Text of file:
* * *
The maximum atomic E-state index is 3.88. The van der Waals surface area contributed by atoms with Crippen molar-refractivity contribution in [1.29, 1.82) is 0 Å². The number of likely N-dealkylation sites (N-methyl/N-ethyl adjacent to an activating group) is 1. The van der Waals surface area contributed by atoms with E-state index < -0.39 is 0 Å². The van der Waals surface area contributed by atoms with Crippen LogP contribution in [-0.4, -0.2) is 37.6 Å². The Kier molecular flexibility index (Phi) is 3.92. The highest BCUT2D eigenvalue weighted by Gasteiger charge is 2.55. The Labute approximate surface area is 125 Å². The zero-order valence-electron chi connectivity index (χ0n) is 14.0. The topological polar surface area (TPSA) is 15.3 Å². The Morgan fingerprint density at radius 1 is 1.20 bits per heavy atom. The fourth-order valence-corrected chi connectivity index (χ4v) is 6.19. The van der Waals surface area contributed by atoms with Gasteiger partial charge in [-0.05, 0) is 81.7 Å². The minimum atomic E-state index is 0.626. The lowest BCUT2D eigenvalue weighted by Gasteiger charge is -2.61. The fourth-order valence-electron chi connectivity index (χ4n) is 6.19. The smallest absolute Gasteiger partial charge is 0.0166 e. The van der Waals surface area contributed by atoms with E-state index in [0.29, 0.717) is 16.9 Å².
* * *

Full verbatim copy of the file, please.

The maximum atomic E-state index is 3.88. The van der Waals surface area contributed by atoms with Crippen molar-refractivity contribution in [1.29, 1.82) is 0 Å². The number of likely N-dealkylation sites (N-methyl/N-ethyl adjacent to an activating group) is 1. The van der Waals surface area contributed by atoms with E-state index < -0.39 is 0 Å². The van der Waals surface area contributed by atoms with Crippen LogP contribution in [-0.4, -0.2) is 37.6 Å². The Kier molecular flexibility index (Phi) is 3.92. The highest BCUT2D eigenvalue weighted by Gasteiger charge is 2.55. The Labute approximate surface area is 125 Å². The zero-order valence-electron chi connectivity index (χ0n) is 14.0. The topological polar surface area (TPSA) is 15.3 Å². The Morgan fingerprint density at radius 1 is 1.20 bits per heavy atom. The fourth-order valence-corrected chi connectivity index (χ4v) is 6.19. The van der Waals surface area contributed by atoms with Gasteiger partial charge in [-0.05, 0) is 81.7 Å². The minimum atomic E-state index is 0.626. The lowest BCUT2D eigenvalue weighted by Gasteiger charge is -2.61. The fourth-order valence-electron chi connectivity index (χ4n) is 6.19. The smallest absolute Gasteiger partial charge is 0.0166 e. The van der Waals surface area contributed by atoms with E-state index in [0.29, 0.717) is 16.9 Å².